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Elbridge Gerry to Abigail Adams

28 Dec. 1796

My dear Madam Cambridge 28th Decr 1796

The letter which you did me the honor to write to me on the 28th of Novr, inclosing the copy of one from the Hague, was delivered by a young gentleman who said it was from his Aunt Adams, & who left the room too suddenly to know his name or make an arrangement for transmitting an answer: but finding on enquiry that Doctor Welsh is your friend, I shall request his care of this, & that you will impute the delay to the true cause, the difficulty of conveying letters at this period without the risk of an interception

The subject of the letter from the Hague is truly important, but I flatter myself that the wisdom & moderation of the federal government will extricate us from our present embarrassments, by demonstrating, that they have been ever incapable of perfidy or partiality, & that such dishonorable suspicions are the result of misapprehensions or misrepresentations

The election of our friend I hope is sure, the only adverse chance is that which favours Mr Pinkney; & if he has the North Carolina votes I think he will be elected, there being every reason to suppose that the other four southern & western states will give him their support. I was more apprehensive of danger from this quarter than from any other, & before we proceeded to vote, the matter was fully discussed; so that if by her own votes, Massachusetts should bring into the chair a south-carolinian, of respectable character it is true but with little or no ex perience in the domestic politicks of the Union, & exclude a citizen of her own whose experience & station & qualifications in general give him the highest pretensions to the office, she will have acted with her eyes open & must blame herself for her impolicy. the fact is, as I am informed by a letter from high authority in New York, that a plan was there laid by a quondam Secretary to bring in Mr Pinkney & that it was confidentially extended thro the continent#. that letter was put into the New York post office on the 30th of Novr & was delivered to me at our postoffice the 14th of december, instead of the 7th when it was undoubtedly in Boston. had I then received it, I could have enforced the arguments for reducing the votes for Mr Pinkney, & have explained the motives of some of the electors who were for giving him a full vote. one of these confessed he had been conferring with a Senator & some members of the House of Representatives of Congress from this State, thro whose instrumentality this plan was undoubtedly communicated. I confess the conduct of that elector was to me enigmatical till I received the letter—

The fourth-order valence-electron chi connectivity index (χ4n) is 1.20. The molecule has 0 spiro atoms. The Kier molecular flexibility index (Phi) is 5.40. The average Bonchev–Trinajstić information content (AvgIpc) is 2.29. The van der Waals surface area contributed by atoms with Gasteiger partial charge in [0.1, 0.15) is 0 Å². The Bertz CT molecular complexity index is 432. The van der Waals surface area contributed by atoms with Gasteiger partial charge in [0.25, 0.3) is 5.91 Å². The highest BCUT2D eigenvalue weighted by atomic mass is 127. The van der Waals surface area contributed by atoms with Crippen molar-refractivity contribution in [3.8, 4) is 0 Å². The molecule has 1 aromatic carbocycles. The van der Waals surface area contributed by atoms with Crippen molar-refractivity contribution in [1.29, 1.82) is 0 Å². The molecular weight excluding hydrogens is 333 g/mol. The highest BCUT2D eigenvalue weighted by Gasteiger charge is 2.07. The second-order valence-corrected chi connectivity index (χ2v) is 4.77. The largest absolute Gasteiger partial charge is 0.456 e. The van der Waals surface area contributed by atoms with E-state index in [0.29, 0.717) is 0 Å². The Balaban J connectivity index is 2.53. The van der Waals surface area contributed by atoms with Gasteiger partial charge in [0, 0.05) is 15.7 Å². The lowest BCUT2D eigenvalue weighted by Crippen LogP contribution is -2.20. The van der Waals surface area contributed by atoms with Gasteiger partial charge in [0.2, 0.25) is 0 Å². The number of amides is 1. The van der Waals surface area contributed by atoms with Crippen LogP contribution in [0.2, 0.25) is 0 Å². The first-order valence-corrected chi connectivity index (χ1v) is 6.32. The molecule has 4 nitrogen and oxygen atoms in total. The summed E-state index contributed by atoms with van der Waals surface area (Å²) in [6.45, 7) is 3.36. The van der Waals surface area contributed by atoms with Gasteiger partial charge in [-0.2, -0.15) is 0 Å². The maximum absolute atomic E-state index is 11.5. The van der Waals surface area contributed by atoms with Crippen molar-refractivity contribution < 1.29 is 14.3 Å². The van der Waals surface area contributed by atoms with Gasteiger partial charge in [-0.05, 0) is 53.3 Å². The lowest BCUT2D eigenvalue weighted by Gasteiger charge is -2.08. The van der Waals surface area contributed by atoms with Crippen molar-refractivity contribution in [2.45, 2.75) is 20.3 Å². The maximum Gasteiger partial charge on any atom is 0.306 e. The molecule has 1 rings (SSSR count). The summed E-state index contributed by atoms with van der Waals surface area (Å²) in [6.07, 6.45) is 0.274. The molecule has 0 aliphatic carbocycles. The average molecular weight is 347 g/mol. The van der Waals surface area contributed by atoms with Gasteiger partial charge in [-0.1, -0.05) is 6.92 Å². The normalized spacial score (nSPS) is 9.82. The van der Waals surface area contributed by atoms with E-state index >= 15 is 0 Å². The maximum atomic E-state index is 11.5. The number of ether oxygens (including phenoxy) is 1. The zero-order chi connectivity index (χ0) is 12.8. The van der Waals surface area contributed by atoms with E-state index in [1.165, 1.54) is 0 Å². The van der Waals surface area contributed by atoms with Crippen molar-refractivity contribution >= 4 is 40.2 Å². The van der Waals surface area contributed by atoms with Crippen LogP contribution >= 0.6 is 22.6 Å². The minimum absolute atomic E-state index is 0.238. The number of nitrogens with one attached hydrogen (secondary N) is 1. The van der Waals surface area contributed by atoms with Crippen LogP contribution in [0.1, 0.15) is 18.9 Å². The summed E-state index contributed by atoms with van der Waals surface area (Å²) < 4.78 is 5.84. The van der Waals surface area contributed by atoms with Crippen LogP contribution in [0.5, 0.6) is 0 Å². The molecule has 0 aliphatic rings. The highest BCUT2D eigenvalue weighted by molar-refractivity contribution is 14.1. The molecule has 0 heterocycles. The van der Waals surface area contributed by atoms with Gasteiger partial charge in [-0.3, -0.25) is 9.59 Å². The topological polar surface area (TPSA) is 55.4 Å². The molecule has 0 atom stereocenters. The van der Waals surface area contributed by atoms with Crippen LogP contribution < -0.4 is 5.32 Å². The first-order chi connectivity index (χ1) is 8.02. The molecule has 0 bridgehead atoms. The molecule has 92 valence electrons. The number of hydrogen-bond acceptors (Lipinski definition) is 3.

Mrs Gerry presents her compliments to you & be assured / dear Madam I remain with every sentiment / of esteem & regard / your friend and very hume / serv—

E Gerry

29th. seeing the votes of N Carolina, I think the election of our friend is no longer doubtful & heartily congratulate you on the event. If Mr Jefferson should be elected V. P. & accept the office, I flatter myself that a coalition of parties will take place, or at least that their virulence will be abated, for it has not in my mind a pleasing aspect

RC (MHi: Adams Papers).
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